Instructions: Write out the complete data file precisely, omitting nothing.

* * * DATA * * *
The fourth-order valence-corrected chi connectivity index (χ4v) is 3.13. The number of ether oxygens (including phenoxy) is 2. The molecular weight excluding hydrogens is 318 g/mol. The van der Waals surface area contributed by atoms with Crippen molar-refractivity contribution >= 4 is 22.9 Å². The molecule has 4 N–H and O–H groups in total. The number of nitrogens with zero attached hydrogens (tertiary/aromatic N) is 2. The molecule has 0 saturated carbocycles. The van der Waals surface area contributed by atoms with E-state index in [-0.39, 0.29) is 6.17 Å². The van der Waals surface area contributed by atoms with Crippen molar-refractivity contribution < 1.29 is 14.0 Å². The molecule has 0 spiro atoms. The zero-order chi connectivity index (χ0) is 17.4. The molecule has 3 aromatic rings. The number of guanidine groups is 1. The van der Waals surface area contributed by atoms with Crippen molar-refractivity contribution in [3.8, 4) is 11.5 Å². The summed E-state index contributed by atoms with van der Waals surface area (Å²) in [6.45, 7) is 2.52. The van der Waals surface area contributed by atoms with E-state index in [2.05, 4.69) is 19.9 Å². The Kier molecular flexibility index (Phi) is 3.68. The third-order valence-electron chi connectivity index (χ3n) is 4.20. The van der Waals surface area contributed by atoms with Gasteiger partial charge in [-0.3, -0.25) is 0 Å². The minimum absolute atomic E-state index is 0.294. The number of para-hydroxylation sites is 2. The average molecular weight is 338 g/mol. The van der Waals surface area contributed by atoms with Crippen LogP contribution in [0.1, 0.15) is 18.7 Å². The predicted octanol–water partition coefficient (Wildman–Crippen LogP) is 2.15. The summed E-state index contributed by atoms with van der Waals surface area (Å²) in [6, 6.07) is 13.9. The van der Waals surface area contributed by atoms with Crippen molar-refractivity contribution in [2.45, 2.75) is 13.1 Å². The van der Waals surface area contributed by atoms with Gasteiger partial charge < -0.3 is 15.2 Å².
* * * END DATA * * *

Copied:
The fourth-order valence-corrected chi connectivity index (χ4v) is 3.13. The number of ether oxygens (including phenoxy) is 2. The molecular weight excluding hydrogens is 318 g/mol. The van der Waals surface area contributed by atoms with Crippen molar-refractivity contribution >= 4 is 22.9 Å². The molecule has 4 N–H and O–H groups in total. The number of nitrogens with zero attached hydrogens (tertiary/aromatic N) is 2. The molecule has 0 saturated carbocycles. The van der Waals surface area contributed by atoms with E-state index in [-0.39, 0.29) is 6.17 Å². The van der Waals surface area contributed by atoms with Crippen molar-refractivity contribution < 1.29 is 14.0 Å². The molecule has 0 spiro atoms. The zero-order chi connectivity index (χ0) is 17.4. The molecule has 3 aromatic rings. The number of guanidine groups is 1. The van der Waals surface area contributed by atoms with Crippen molar-refractivity contribution in [3.8, 4) is 11.5 Å². The summed E-state index contributed by atoms with van der Waals surface area (Å²) in [6.45, 7) is 2.52. The van der Waals surface area contributed by atoms with E-state index in [2.05, 4.69) is 19.9 Å². The Kier molecular flexibility index (Phi) is 3.68. The third-order valence-electron chi connectivity index (χ3n) is 4.20. The van der Waals surface area contributed by atoms with Gasteiger partial charge in [-0.3, -0.25) is 0 Å². The minimum absolute atomic E-state index is 0.294. The number of para-hydroxylation sites is 2. The average molecular weight is 338 g/mol. The van der Waals surface area contributed by atoms with Crippen LogP contribution in [0.1, 0.15) is 18.7 Å². The predicted octanol–water partition coefficient (Wildman–Crippen LogP) is 2.15. The summed E-state index contributed by atoms with van der Waals surface area (Å²) in [6, 6.07) is 13.9. The van der Waals surface area contributed by atoms with Crippen molar-refractivity contribution in [2.45, 2.75) is 13.1 Å². The van der Waals surface area contributed by atoms with Gasteiger partial charge < -0.3 is 15.2 Å².